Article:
Korean construction workers’ fund to increase offshore private debt exposure

Seoul-headquartered Korea’s Construction Workers’ Mutual Aid Fund (CWMA) is looking to increase its exposure to the US private debt market, according to its latest request for proposals issued for offshore senior-secured debt managers.

Ju-young Gong, an investment officer at CWMA, told Private Debt Investor that the fund plans to invest in a US direct lending blind fund through a fund of funds vehicle that will be set up in Korea.

PDI understands that CWMA will be setting up a domestic fund of fund vehicle that invests in US direct lending blind fund via a local asset management company, according to its investment policy statement.

The Korean investor will receive proposals for the US direct lending strategy by February 12 and complete the selection by April, according to a statement issued last week.

In addition, CWMA is also planning to expand its overseas debt portfolio by pursuing an offshore distressed debt strategy by next year, said Gong.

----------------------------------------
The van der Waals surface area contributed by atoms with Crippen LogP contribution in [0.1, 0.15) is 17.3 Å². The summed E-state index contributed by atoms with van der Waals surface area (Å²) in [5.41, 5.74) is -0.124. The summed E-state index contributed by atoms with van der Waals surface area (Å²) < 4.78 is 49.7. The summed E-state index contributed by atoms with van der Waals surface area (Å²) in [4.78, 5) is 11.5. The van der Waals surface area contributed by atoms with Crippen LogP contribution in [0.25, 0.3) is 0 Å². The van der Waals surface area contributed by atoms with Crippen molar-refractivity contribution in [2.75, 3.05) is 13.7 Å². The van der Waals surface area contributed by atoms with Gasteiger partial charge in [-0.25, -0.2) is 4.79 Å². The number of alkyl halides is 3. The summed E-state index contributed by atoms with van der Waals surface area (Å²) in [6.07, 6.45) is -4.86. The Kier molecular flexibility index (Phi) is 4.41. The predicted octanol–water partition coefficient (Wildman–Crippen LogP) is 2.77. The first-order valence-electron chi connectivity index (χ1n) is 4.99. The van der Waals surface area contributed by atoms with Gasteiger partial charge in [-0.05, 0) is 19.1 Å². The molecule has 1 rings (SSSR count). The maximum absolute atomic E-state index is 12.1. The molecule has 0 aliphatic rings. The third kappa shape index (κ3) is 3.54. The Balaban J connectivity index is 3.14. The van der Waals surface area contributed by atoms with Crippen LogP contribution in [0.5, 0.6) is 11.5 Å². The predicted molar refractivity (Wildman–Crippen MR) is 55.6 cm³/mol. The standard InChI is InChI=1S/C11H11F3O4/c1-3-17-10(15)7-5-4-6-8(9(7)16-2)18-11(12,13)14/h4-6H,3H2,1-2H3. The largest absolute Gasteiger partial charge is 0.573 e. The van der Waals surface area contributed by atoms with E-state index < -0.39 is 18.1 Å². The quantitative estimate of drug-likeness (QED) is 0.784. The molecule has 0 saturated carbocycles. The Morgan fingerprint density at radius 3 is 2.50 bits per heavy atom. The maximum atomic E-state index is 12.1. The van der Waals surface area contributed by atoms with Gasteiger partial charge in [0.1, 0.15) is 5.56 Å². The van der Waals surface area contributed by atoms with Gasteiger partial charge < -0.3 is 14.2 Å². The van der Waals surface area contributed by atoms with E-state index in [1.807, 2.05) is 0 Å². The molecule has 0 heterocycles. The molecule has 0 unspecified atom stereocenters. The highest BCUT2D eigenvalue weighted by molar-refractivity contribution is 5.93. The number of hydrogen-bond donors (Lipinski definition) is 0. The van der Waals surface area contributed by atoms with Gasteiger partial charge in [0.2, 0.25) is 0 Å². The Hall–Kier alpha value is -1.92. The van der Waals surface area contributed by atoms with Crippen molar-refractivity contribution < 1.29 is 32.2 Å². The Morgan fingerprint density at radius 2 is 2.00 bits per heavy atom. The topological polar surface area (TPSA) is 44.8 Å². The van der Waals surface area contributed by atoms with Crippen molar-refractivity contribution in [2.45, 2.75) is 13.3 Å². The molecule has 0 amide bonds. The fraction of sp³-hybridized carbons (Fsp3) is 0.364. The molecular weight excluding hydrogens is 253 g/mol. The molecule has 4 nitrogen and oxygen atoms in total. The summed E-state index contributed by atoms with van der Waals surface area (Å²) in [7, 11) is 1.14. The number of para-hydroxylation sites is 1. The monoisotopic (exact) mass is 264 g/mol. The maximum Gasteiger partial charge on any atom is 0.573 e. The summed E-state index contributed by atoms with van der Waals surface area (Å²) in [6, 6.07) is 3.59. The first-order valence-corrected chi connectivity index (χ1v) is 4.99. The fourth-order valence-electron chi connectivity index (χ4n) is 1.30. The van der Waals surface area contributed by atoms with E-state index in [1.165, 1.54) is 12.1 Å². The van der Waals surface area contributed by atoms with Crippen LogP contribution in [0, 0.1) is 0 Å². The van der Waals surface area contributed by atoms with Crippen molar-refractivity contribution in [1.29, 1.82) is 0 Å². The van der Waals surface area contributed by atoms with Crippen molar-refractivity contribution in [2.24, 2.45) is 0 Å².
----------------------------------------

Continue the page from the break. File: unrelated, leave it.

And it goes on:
CWMA made its debut offshore private debt deal in May last year by making a $40 million commitment to a London-headquartered private credit manager, Park Square Capital Partners’ Park Square Capital Credit Opportunities III, a pan-European senior-debt fund launched with a €500 million target in 2016.

In the same month, the investor also committed $40 million to Goldman Sachs’ Broad Street Real Estate Credit Partners III, the $4.6 billion-sized global real estate debt fund, targeting both mezzanine and senior debt investments.

The investor also plans to commit to offshore secondary funds this year for both private equity and infrastructure to mitigate the J-curve effect, explained Gong.

PDI understands that CWMA currently allocates over nine percent of its portfolio to offshore alternative investments across the US, Europe, and Australia. The investor’s total assets under management increased to W3.5 trillion ($3.2 billion; €2.6 billion) from W3 trillion year-on-year as of end-2017.

CWMA’s cost of capital is over five percent this year, which is relatively higher than that of its domestic peer group, ranging from three to four percent.

“We debuted an offshore alternative investment strategy last year, and we plan to gain further exposure to the US market, with a focus on the multi-family sector,” said Gong.